Attacks on the Press 2003: Cameroon

In April, two days after Cameroon’s only private daily, the French-language Mutations, was suspended and three of its journalists were detained, Communications Minister Jacques Fame Ndongo assured journalists that, “Cameroon’s press freedom is real.” The Central African country’s beleaguered press corps might disagree. Amid widespread domestic and international criticism of Cameroon’s dismal human rights record–and ahead of 2004 presidential elections–the ruling Cameroon People’s Democratic Movement (CPDM) cracked down on the private press. Authorities censored critical media outlets and harassed local journalists, who complain of frequent threats and intimidation.

Speculation in the press about the country’s political future provoked government anger, which in turn caused self-censorship, according to local journalists. Elections are expected in October 2004, although President Paul Biya has hinted he may reschedule them earlier in the year. Biya, who has been in power for 21 years, has not officially announced his candidacy.

In April, a state-owned printing press refused to print the April 14 edition of Mutations. Police later seized the computer disk containing the edition and detained three of the publication’s journalists for questioning. The actions stemmed from a report in that issue about the president’s succession speculating on the possible political and ethnic turmoil that could occur if Biya retires.

Political debates aired on television and radio–especially ones featuring members of the opposition–provoked the government’s ire. In March, Communications Minister Ndongo ordered the private, Yaoundé-based radio station Magic FM to close after speakers criticized Biya’s frequent trips abroad, his appointment of officials to multiple posts, and government corruption. The station was allowed to reopen 10 days later, after its directors wrote a letter of apology to the Communications Ministry.

In February, the government suspended two local television networks, RTA and Canal 2, for alleged licensing violations. However, Cameroonian journalists told CPJ they believe that was a pretext, and that the suspensions were related to the political nature of local shows, including debates featuring opposition leaders who criticized Biya’s administration.

Throughout 2003, authorities used Cameroon’s selective licensing system to close media outlets that threatened the status quo. While the Communications Ministry gave broadcasting licenses to three new private radio stations and four private television channels in September, local journalists say that the ministry’s criteria for granting licenses remain opaque, and that many news directors wait months before being allowed to operate. Local journalists say the ministry regularly delays granting licenses to radio stations that they fear will criticize the government.

In May, officials closed and sealed the offices of the new private radio station Freedom FM, which is based in the southwestern port city of Douala. The closure came the day before the station was to begin broadcasting, according to Director Pius Njawé, who also runs the popular, private triweekly Le Messager. Njawé is known for his political commentary, which often targets the ruling party. The Communications Ministry said Freedom FM did not follow the proper procedures in applying for a broadcasting license and therefore would not approve the station’s application. However, Njawé maintains that the station followed all necessary procedures.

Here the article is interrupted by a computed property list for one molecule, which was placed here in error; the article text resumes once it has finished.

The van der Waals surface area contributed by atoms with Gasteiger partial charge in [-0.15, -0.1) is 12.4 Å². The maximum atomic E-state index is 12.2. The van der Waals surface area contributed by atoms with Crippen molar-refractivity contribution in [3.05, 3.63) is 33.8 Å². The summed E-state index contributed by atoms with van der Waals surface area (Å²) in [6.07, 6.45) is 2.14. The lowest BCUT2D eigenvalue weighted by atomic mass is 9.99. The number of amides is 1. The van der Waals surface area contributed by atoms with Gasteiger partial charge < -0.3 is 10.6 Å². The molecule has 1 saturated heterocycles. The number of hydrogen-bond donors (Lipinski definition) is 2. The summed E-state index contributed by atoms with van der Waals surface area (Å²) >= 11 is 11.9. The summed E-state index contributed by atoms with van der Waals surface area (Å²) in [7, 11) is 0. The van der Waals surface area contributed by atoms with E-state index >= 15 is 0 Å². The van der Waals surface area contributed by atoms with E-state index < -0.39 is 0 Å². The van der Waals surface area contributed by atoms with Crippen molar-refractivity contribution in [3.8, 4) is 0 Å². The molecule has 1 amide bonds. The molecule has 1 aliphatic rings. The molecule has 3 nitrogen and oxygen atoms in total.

In November, the Communications Ministry ordered the private, Douala-based radio station Veritas to stop broadcasting, also for allegedly failing to meet licensing requirements. The station, which had been broadcasting religious programming for two weeks, was founded by Catholic Cardinal Christian Tumi. Local journalists told CPJ that the station’s closure was linked to the cardinal’s frequent criticism of the Biya administration, and that the ruling CPDM fears that the cardinal might run as an opposition candidate in the 2004 presidential election. On December 12, the ministry issued a new license to the station allowing Veritas to provide religious programming for “the social and cultural education of the Catholic community of Douala.”

Cameroonian journalists continue to suffer under a harsh press law, which allows authorities to imprison journalists for their work. In August, Rémy Ngono, a former journalist for the private, Yaoundé-based Radio Télévision Siantou (RTS), was imprisoned on criminal defamation charges filed by a businessman he had accused of embezzlement. Local journalists called for the decriminalization of press offenses, although many also criticized Ngono for a lack of professionalism. Ngono hosted “Kondré Chaud,” a satirical program on RTS, until fall 2002, when he was fired in response to numerous listener complaints the station had received accusing him of defamation and a lack of professionalism, according to local sources.

Cameroon, which was divided between Britain and France during colonization, gained independence in 1961 as a federation of autonomous Anglophone and Francophone provinces. In May 1972, the country became a “united republic.” In recent years, the separatist Southern Cameroon National Council has been pushing for the English-speaking southwestern provinces to secede.

Journalists who delve into the shaky coexistence of French and English speakers in Cameroon face government reprisals. In November, police and customs officials seized the entire print run of the English-language monthly Insight Magazine, which included a cover piece criticizing the country’s reunification. The article, partly based on interviews with members of the minority Anglophone population, accused the government of failing to deliver on promises to integrate the English-speaking community politically and economically.